Joining in the Mockery of the Scornful Blinds Us:  To sit in the seat,  is to sit in judgment.   The scornful are those who express hatred, who belittle or make fun of the word of God, the people of God and/or the work of God.  The classic scorner hates anyone telling them what to do.  Their response to the call to repent or to follow the teachings of Scripture is mockery and anger.  And the truth is, that we all feel the blood rise, at times, when we are confronted by a call to obedience or repentance. But we are also tempted to become scorners and to sit in judgment – to mock and disdain those expressions of the church that look, act and speak foolishly.  We see people within the Kingdom of God doing harm.  We want to celebrate their stupidity and ignorance.  There can be an ungodly delight in the folly and ignorance of other believers. Scorn and Mockery, which is a way of setting ourselves above Scripture and other people, blinds us to the truth by our own pride, making us unwilling to receive any good thing from Scripture.

 The Blessings of the Word.

But his delight is in the Law of the Lord, and in his Law he meditates day and night.    The Psalmist contrasts the influencing thoughts and desires of the world around us to the effects of meditation, (deep and careful thought – the focusing of the mind), on the word of God.  The description of the tree, planted by the streams of water is helpful in understanding what meditation on the word is, and what it does.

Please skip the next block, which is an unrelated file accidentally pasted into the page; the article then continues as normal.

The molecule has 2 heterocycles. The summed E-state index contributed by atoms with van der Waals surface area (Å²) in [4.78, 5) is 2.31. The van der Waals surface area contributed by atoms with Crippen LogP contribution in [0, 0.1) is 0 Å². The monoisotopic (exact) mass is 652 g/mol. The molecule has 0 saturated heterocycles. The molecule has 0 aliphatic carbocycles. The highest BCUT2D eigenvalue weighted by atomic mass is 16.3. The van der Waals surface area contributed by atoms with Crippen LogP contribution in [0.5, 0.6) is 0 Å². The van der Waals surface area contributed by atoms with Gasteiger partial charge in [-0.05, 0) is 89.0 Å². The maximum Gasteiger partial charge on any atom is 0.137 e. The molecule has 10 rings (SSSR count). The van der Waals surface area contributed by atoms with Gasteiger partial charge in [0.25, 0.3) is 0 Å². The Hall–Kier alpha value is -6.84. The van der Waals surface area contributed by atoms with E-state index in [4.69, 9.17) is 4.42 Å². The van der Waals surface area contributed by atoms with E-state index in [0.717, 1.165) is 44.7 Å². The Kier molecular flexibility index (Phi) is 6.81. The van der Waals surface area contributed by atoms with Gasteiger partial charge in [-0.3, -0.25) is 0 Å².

Meditation Animates us Spiritually:  He will be like a tree, firmly planted by streams of water… and its leaf does not wither The metaphor used by the Psalmist is that of a tree whose roots grow down near the banks of a stream – and are therefore kept moist.  Roots need to stay moist or they will dry out.  Dry roots can harm a tree or even kill it over time.  The tree that is planted by the water, however, has a constant source of moisture for its roots.  This is actually a description of meditation.

Meditation on the word is simply the practice of thinking and asking oneself questions about a specific passage or idea or image from Scripture.   This engages our minds and causes us to consider how we are behaving – why we behave in the ways that we do – what beliefs we are responding to in our behavior.  As we think on a command or a promise of Scripture, or the fruit of the Spirit, or a teaching about Scripture, we are, in a sense, watering our souls – our minds. The leaves of a tree tell us what is going on with the roots of a plant.  When the roots dry out the leaves whither.  St. Augustine, probably meditating on this very Psalm, said, “My spirit becomes dry because it forgets to feed on you”.  In other words, if we are not meditating on the word of God than we become spiritually dry, or apathetic.  We need to be interacting with the word of God – thinking about how it challenges, blesses, encourages, rebukes or corrects us.  This is why I am not much of a fan of Bible reading programs.   It may be helpful to read through the Bible in a year – but if we are merely passing our eyes over the words – never stopping to meditate and consider how the word is calling us to believe, live, trust, love, stand – and how the word is counseling us to live – we gain little or nothing.